The initial inspiration of the Yarn Bomb Project occurred when Ginger Balch of "in Sheep's Clothing" asked to hold a "stitch in" at Five Points in June of 2014. The stitch in culminated with them "yarn bombing" the light pole outside Five Points Gallery. Further research culminated in a public arts plan which would engage people of all ages, genders and ability levels. This plan was given the enthusiastic support and approval of the city's administrators, local businesses, civic groups and organizations.
Project Specifics
Please list the steps taken to implement the project:
The project was implemented in the follow manner
1. Research
2. Decision made to make this a community project rather than an artist driven installation
3. Collaborate with city's administration
4. Establish the main partnerships
5. Set the budget.
6. Logo and Marketing strategies formed
7. Seek funding thru grants and donations
8. Planning and mapping of the sites.
9. A power point presentation was designed for informational purposes.
10. Data base established for participants and sites
11. Social Media and website set up
10. Informational sessions were established with businesses, civic organizations, clubs, senior centers, social service organizations, and municipal departments
12. Design and instructional workshops implemented
13. Marketing thru social and print media
14. News outlets contacted
15. Installation day planned and executed
16. Documentation
17. Activities to engage community such as scavenger hunts and art walks planned and executed
18. De-installation planned and executed
19. Follow up and evaluation
If the project steps changed over time, please describe how:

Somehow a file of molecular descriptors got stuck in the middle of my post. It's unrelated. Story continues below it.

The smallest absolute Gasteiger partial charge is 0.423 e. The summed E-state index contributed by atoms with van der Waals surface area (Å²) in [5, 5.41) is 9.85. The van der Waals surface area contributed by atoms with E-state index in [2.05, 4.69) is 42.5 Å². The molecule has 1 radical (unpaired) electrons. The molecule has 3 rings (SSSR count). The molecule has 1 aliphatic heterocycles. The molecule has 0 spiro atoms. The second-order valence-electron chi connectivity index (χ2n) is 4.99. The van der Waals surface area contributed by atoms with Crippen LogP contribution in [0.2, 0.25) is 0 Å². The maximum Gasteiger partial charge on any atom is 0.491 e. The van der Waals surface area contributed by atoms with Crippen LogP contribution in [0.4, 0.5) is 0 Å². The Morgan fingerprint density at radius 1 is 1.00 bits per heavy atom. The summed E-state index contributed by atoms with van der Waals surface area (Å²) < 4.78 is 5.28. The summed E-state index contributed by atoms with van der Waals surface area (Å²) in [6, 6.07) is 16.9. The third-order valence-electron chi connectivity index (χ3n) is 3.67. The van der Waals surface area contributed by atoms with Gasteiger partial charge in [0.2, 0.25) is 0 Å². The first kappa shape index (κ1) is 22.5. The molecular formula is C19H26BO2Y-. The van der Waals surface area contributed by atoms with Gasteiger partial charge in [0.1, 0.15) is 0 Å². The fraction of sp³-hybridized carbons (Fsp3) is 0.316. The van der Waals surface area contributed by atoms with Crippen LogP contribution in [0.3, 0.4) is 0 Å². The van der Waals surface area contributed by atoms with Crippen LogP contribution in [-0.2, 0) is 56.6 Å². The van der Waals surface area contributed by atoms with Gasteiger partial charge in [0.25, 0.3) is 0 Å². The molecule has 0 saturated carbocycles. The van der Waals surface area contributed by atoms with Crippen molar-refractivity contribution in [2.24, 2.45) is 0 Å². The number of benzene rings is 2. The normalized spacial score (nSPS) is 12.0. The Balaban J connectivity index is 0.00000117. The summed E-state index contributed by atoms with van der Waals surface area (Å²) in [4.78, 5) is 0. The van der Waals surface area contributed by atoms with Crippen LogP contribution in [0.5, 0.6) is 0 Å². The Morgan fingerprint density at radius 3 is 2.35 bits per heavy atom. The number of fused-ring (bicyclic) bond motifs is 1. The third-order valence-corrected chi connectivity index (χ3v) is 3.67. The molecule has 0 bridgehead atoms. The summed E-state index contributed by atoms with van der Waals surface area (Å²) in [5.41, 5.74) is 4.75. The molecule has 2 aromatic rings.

Over time the steps remained the same, but the scope grew as interest increased
What were your major obstacles for the completion of the project?
The major obstacles were
1. Funding
2. Marketing
3. Limited staffing
Who or what was instrumental in overcoming these obstacles?
1. -Funding - Two grants helped with the funding - The Northwest Community Foundation and the state of CT Regional Initiative Grants as well as individual donations.
2. Marketing - Dialogue with print and digital consultants and word of mouth.
3. Limited staffing - Enthusiastic volunteers and interns.
What top three suggestions would you give to others attempting a similar project?
1. Network and partner with the community stakeholders
2. Day to day organization is key
3. Engage as many people, organizations and businesses early on as possible
Project Impact
How has this project strategically connected arts and cultural activities to social, economic, and cultural issues in your community? What is different in your community as a result of this project?
This project contributed to the placemaking and economic development in the following ways.
1. Increased feet on the street
2. Increased tourism
2. Encouraged positive interactions between businesses, municipal employees, educational facilities social and community organizations and the general public.
3. Increased attendance to Five Points events
4. It bolstered Torrington's reputation as an arts community
5. It helped show city officials the positive economic impact that the arts can have on a community

Why do you consider the project successful, as related to your project goals above?